* CK is the first non-laser procedure for farsightedness.
* CK uses the controlled release of (radiowaves) radiofrequency (RF) energy, instead of a laser or scalpel, to reshape the cornea.
* CK is a safe, minimally invasive alternative procedure to laser for farsighted patients.
* CK is fast: The procedure is performed in just under 3 minutes.
* CK is convenient and comfortable: The procedure is performed in-office with only topical (eye drop) anesthesia.
* Because CK is performed without the cutting or removal of tissue, it meets the needs of the risk-adverse patient who's been waiting for a safe, less invasive procedure for farsightedness.
* For years, the farsighted have been left behind as vision correction procedures progressed: RK, PRK and LASIK initially, were all treatments solely for the nearsighted.
* CK is one of the first procedures designed specifically for farsightedness.
How CK Works:
* Short Version: CK is performed using a probe as thin as a human strand of hair, which release radiofrequency (RF) energy, shrinking the tissue to increase the curvature of the cornea.
* Full Explanation: CK applies radio waves in a circular pattern on the outer cornea to shrink small areas of collagen. This circular shrinkage pattern creates a constrictive band (like the tightening of a belt), increasing the overall curvature of the cornea to treat farsightedness.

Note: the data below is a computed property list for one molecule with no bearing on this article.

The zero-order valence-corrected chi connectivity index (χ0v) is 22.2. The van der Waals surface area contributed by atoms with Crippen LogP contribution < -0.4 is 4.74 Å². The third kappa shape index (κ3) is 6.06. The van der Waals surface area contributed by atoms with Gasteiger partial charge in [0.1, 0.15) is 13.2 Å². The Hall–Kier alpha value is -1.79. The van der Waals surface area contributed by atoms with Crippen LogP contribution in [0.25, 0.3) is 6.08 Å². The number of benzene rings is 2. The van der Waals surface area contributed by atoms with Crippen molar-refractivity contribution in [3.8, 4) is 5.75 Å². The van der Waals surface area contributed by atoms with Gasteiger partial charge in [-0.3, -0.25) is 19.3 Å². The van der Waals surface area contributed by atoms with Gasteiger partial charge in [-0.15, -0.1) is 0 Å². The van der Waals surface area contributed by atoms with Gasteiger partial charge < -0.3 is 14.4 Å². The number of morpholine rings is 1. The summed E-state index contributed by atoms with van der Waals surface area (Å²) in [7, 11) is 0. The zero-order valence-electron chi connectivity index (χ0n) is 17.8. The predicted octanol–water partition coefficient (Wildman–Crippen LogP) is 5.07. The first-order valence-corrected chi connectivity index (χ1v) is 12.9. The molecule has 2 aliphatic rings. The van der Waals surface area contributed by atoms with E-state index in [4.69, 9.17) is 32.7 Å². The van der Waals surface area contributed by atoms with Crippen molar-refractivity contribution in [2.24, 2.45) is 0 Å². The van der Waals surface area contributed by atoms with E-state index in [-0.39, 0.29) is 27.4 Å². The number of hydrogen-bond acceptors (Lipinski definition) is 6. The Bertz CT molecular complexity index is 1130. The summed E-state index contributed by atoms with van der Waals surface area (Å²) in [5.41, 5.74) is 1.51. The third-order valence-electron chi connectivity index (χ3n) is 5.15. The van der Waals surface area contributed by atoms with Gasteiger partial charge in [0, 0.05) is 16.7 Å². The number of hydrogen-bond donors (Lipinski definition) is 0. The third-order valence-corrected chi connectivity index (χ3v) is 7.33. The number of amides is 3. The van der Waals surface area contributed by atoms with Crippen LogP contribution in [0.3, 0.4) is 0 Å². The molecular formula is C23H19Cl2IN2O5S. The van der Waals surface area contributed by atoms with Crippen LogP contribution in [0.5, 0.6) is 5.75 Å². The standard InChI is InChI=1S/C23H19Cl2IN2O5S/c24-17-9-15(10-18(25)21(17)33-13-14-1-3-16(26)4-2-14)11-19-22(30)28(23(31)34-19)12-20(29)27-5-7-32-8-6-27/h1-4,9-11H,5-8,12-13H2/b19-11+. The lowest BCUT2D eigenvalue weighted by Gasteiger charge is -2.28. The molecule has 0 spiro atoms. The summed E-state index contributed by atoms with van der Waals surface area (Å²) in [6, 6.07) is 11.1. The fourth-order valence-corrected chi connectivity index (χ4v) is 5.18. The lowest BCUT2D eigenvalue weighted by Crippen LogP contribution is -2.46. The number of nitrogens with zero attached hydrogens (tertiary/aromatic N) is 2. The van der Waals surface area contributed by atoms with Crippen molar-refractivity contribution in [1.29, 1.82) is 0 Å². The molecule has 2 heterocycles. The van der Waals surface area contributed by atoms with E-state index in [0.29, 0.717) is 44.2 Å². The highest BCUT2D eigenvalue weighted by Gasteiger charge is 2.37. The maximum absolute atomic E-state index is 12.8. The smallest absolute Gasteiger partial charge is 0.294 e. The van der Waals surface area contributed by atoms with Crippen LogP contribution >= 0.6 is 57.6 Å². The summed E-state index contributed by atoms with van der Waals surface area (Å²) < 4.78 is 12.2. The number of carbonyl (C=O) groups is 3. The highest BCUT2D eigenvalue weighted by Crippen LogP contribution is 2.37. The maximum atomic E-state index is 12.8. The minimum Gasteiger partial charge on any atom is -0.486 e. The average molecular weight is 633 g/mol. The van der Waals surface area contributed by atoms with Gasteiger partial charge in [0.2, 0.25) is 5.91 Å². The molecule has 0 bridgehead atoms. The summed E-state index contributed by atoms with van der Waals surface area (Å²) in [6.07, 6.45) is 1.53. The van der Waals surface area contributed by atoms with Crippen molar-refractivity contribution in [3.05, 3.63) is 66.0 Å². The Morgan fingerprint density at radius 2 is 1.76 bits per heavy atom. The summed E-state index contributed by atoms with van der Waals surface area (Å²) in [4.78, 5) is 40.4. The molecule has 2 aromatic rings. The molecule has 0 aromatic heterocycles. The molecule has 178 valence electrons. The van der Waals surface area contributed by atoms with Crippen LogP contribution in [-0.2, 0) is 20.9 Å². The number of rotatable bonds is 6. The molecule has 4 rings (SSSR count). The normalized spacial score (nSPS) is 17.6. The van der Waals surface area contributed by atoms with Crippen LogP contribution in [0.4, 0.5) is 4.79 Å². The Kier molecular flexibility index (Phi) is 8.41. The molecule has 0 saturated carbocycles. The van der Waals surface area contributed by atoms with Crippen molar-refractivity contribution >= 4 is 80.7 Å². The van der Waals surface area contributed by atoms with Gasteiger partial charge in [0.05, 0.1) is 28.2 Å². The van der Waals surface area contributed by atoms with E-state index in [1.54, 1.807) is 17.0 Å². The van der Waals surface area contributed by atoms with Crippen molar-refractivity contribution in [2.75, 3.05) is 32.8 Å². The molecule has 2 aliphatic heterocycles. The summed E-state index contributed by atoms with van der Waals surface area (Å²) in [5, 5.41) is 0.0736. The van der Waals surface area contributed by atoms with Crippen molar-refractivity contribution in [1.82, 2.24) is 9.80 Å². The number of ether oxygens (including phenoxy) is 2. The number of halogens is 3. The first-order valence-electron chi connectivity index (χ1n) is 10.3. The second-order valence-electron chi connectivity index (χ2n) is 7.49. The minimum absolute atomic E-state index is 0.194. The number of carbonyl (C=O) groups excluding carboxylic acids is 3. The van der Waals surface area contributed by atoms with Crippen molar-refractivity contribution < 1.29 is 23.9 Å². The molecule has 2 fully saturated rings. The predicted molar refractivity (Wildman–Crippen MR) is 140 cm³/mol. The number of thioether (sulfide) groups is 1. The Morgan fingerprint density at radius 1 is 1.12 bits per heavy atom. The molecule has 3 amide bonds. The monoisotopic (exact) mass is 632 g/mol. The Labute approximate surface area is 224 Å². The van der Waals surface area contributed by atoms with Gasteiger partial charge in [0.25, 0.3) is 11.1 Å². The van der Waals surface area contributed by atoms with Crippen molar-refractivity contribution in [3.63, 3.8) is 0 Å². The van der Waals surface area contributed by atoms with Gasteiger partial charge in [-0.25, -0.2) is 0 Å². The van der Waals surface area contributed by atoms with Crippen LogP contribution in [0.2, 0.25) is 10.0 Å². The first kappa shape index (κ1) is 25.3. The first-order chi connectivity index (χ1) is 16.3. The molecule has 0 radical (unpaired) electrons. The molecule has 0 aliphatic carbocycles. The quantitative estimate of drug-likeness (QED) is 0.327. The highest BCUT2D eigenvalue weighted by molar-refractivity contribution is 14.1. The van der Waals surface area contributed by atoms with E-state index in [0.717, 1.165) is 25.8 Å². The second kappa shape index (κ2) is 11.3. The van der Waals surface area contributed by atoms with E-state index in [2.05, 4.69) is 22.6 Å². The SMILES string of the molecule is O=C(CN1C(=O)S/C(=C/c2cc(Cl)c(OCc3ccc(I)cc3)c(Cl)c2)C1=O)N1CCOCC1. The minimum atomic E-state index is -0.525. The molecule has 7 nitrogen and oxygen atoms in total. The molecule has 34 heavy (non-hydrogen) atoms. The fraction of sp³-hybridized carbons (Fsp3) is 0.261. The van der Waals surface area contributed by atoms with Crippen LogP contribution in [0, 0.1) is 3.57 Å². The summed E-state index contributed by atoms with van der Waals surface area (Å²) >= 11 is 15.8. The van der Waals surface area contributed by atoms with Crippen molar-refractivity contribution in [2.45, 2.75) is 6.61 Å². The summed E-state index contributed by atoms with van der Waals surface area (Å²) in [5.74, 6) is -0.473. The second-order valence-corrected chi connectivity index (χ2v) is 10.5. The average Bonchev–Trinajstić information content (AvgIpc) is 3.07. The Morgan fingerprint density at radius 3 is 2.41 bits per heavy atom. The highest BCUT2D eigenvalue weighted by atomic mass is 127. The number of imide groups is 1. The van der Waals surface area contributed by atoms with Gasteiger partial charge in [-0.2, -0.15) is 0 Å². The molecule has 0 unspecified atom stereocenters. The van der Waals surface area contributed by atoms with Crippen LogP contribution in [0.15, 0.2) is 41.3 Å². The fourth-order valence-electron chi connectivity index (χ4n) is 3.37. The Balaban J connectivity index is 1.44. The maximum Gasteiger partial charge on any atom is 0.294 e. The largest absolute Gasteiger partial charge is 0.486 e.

* RF is one of today's most advanced surgical technologies. In addition to the treatment of farsightedness, RF technology is being used in prostate cancer therapy, back surgery, even cardiovascular procedures.
About Farsightedness (Hyperopia):
* CK is approved for mild to moderate farsightedness (hyperopia).
* Farsightedness occurs when the patient's cornea is too flat or the eye is too short.
* Farsightedness is a progressive disease, with an average patient age of 55.
* There are 60 million Americans with farsightedness; as many as 4 million of them could benefit from CK.
* Farsightedness is most predominant among Baby boomers, many of whom view glasses as a sign of aging. Yet, consumer research indicates that very few people age 40-60 have even considered laser vision correction surgery, as they tend to be more conservative and risk-adverse than their younger, nearsighted counterparts.
* Began needing glasses after age 40
* Currently wears bifocals
* Difficulty reading menus, computer screen, the alarm clock or driving at night
* Eye fatigue when reading in poor lighting or at the end of the day
* Trouble changing focus from distance to near
* Constantly repositions reading material in an attempt to find the right focus